Thursday, July 26, 2018

Review of "Present Laughter" Chichester Festival Theatre's woeful production with Rufus Hound

“Present Laughter” at Chichester
Paddy Briggs on a farcical revival of Noel Coward’s Light Comedy masterpiece.

(This review appears in "Home Chat" the magazine of the Noel Coward Society)

The work of Noel Coward is not Holy Writ that you tamper with at your peril. Every theatre director is entitled to put his own interpretation on the master’s work and whilst a degree of respect is in order new and interesting interpretations, if well done, can add to our appreciation of the work. Noel called Present Laughter a “very light comedy” and that should give directors a clue. Of his great plays only one, “Blithe Spirit”, was described by Coward as a “farce” which I think was a bit of modest self-deprecation. There are no dropping trousers or slamming doors in it. So what about the farcical (in both senses of the word) production of “Present Laughter” at the Chichester Festival?

The poster should perhaps have been a clue. Noel (or is it Rufus Hound?) as Garry Essendine dressed in what looks like a clown’s outfit. This was not going to be a conventional production.  Coward fans are generally agreed that peak Coward as a dramatist (and performer) were the five undisputed comic masterpieces of the inter war years – “Hay Fever”, “Private Lives”, “Design for Living” “Present Laughter” and “Blithe Spirit”. In all of them wit is paramount – the display of an effortless talent to amuse with words. There is situation and character as well of course and in all of them, at times, the action borders on farce. In “Private Lives” the two-hander second Act certainly ends in farce and, as Frances Gray[1] puts it in respect of “Present Laughter”, “The play contains episodes which come closer to French farce than anything else in Coward’s oeuvre”. But the farcical episodes in these plays do not make them, or indeed any of Coward’s work, pure farce. In ignoring this basic fact Director Sean Foley has vulgarised “Present Laugher” to such an extent that whilst it does get some belly laughs from some in the Chichester audiences those of us who understand Coward better left the theatre spluttering with anger.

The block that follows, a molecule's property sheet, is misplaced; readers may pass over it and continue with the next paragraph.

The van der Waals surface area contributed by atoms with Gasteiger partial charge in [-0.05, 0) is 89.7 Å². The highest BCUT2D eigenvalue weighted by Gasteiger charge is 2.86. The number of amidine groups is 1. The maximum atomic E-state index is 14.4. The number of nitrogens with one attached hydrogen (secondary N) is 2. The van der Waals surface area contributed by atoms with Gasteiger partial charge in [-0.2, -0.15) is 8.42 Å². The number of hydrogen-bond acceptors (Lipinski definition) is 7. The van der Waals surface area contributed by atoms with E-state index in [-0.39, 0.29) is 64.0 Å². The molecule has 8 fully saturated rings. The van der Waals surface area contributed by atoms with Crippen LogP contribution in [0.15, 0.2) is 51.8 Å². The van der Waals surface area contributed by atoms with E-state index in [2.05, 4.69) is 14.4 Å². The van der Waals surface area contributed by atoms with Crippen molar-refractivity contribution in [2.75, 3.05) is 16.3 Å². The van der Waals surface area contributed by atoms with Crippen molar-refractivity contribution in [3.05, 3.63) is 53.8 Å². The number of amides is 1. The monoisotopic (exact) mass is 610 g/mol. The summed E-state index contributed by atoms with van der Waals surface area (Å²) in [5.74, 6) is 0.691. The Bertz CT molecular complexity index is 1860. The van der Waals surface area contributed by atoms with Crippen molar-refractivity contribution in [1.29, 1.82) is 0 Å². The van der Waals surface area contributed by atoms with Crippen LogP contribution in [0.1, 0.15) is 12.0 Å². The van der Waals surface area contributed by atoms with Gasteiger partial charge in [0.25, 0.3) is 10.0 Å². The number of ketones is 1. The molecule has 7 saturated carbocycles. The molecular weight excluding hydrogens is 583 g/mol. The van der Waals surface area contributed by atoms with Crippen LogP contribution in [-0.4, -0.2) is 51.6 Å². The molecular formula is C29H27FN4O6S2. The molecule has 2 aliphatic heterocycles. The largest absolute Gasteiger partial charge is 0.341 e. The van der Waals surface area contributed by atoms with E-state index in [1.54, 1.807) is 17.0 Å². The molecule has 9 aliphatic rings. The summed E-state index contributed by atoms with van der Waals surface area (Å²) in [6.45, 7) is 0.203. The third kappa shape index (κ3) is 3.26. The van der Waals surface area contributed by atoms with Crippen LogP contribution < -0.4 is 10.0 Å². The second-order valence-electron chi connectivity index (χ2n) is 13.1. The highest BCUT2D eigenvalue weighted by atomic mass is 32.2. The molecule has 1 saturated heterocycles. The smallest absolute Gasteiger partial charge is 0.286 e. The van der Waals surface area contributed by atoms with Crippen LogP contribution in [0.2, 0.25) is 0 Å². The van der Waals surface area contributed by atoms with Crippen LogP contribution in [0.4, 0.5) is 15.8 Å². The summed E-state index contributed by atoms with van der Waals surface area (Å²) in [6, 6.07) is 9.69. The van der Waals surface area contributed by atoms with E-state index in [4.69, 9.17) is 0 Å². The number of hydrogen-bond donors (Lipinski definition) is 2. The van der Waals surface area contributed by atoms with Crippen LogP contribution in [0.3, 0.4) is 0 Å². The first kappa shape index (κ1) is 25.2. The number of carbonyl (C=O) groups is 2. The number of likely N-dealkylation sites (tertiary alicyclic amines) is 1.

Coward was not called “The Master” for nothing and his “Talent to amuse” relies on dialogue and character rather than slapstick. “Present Laughter” is full to the brim with brilliant lines many of them requiring study and practice to get them right. As Michael Billington in his coruscating review of this production put it “Coward was a fastidious verbal stylist who had a faultless ear for the right word and the rhythm of a sentence”. Much of that subtlety is lost as the actors indulge in “… an orgy of stylised exaggeration”. I discussed an earlier production of “Present Laughter” with its Director Stephen Unwin[2] .  He said that the characters are “…real human beings, albeit ones who crack good jokes”. In farce the characters are generally unreal, exaggerated and often stereotypes.